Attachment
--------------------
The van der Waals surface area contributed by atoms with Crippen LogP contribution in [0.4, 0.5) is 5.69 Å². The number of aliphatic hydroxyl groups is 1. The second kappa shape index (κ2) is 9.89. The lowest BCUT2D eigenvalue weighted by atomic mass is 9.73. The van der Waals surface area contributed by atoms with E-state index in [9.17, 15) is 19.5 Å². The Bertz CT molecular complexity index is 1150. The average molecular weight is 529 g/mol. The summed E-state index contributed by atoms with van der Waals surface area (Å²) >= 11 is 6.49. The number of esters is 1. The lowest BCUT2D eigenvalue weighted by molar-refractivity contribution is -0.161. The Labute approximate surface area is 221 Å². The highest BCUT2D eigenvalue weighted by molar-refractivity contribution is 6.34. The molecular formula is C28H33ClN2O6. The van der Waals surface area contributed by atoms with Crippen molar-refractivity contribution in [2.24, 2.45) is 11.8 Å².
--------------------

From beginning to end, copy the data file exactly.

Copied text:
The van der Waals surface area contributed by atoms with Crippen LogP contribution in [0.4, 0.5) is 5.69 Å². The number of aliphatic hydroxyl groups is 1. The second kappa shape index (κ2) is 9.89. The lowest BCUT2D eigenvalue weighted by atomic mass is 9.73. The van der Waals surface area contributed by atoms with E-state index in [9.17, 15) is 19.5 Å². The Bertz CT molecular complexity index is 1150. The average molecular weight is 529 g/mol. The summed E-state index contributed by atoms with van der Waals surface area (Å²) >= 11 is 6.49. The number of esters is 1. The lowest BCUT2D eigenvalue weighted by molar-refractivity contribution is -0.161. The Labute approximate surface area is 221 Å². The highest BCUT2D eigenvalue weighted by molar-refractivity contribution is 6.34. The molecular formula is C28H33ClN2O6. The van der Waals surface area contributed by atoms with Crippen molar-refractivity contribution in [2.24, 2.45) is 11.8 Å².